Intensive Neonatal Treatment Requirements
Perhaps it represents a psychological backlash that as adults they steadfastly refuse to do as they were told, as children.
Bad enough when you witness a co-worker exiting the shared bathroom facilities in an office tower without so much as a sprinkle on their hands, despite their having spent more than ample time in front of the mirror to ensure that they look presentable, after exiting the cubicle.
And we're such a polite society; although the sight of that stupidity makes us cringe, we seldom say anything to admonish such uncivilized, unhygienic behaviour, though we make mental notes.
But when it comes to health professionals ignoring the very basics of viral and bacterial communication through neglecting to wash their hands, going heedlessly from patient to patient, despite their education, despite their knowledge, despite intelligence and despite that it is widely recognized as a failing among health professionals, it's enough to make one tear out one's hair in despair.
Wait: there's a solution. Some bright light in Italy thought up a working solution. And that is? Why, to pay dividends. In the way of a bonus, a hefty one, amounting annually to 3,000 euros ($3,900) to those in the nursing profession who agree to conscientiously wash their hands between patients. This, it should be noted, is in a hospital ward that houses the most health-vulnerable of patients, the premature-baby-unit.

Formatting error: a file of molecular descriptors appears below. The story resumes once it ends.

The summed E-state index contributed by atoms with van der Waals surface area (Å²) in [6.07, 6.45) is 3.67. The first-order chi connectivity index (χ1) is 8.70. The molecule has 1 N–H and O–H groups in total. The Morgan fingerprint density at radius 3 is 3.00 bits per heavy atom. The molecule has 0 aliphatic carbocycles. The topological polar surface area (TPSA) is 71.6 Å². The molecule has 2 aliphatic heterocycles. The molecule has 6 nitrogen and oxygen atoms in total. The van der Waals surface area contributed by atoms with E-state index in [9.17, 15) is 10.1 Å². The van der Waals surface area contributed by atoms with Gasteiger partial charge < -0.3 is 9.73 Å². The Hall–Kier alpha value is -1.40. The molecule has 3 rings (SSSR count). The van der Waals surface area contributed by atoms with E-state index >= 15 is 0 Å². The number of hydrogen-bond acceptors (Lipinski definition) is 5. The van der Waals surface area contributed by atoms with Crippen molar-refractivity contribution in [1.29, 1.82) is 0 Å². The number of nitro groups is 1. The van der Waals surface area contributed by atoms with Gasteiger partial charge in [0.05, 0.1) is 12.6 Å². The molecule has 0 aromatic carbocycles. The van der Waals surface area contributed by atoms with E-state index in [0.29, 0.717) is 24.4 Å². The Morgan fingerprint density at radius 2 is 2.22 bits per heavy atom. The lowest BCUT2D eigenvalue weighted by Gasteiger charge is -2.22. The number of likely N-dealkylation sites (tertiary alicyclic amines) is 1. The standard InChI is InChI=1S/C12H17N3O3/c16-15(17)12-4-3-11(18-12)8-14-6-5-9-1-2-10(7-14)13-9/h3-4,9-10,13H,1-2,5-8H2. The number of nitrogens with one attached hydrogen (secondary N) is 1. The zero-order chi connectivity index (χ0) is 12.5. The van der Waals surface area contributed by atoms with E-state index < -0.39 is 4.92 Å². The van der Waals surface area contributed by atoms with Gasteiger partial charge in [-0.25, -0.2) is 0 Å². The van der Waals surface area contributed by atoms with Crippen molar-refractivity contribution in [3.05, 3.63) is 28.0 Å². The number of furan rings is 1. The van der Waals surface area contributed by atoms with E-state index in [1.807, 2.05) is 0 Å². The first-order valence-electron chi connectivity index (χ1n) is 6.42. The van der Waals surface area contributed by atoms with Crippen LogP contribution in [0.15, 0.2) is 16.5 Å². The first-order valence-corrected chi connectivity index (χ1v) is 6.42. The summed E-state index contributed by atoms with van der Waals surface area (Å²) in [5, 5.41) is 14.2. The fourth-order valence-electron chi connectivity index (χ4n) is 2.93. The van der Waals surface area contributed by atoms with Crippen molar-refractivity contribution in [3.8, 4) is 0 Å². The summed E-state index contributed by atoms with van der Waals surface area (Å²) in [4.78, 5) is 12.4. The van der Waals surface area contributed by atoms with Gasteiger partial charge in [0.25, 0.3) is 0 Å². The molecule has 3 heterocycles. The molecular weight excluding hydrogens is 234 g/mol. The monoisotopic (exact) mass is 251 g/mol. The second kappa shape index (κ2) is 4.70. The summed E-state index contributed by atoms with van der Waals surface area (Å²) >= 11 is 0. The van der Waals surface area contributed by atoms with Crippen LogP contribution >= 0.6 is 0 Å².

The 70 nurses who work at the Mangiagalli clinic are monitored on closed-circuit televisions, ensuring that they wash their hands, using the correct technique, spending the required time that it takes scrubbing, between patients. As a result, these reward-conscious (notably not profession-conscious) nurses have 'earned' their annual awards. As evidenced by the 30% drop in hospital-spread disease.
By controlling the level of bacteria on their hands before approaching a baby or a newborn requiring very special nursing attention, they successfully lowered the number of babies who died or who became seriously ill as a result of their previous neglect. These were babies who were already seriously ill, or whose health status was compromised by prematurity, or who were immunodepressed.
Would it not occur to a health professional that it would be incumbent upon them to practise high standards of hygiene, commensurate with the demands of their healing profession? "Intensive neonatal treatment is one of the areas with the highest risk of infection", the head of neonatology at the clinic reported in an interview with the daily Corriere della Sera, explaining the drop in the spread of disease.
Impressive accounting of irresponsibility solved by paying supposedly responsible professionals to be professional.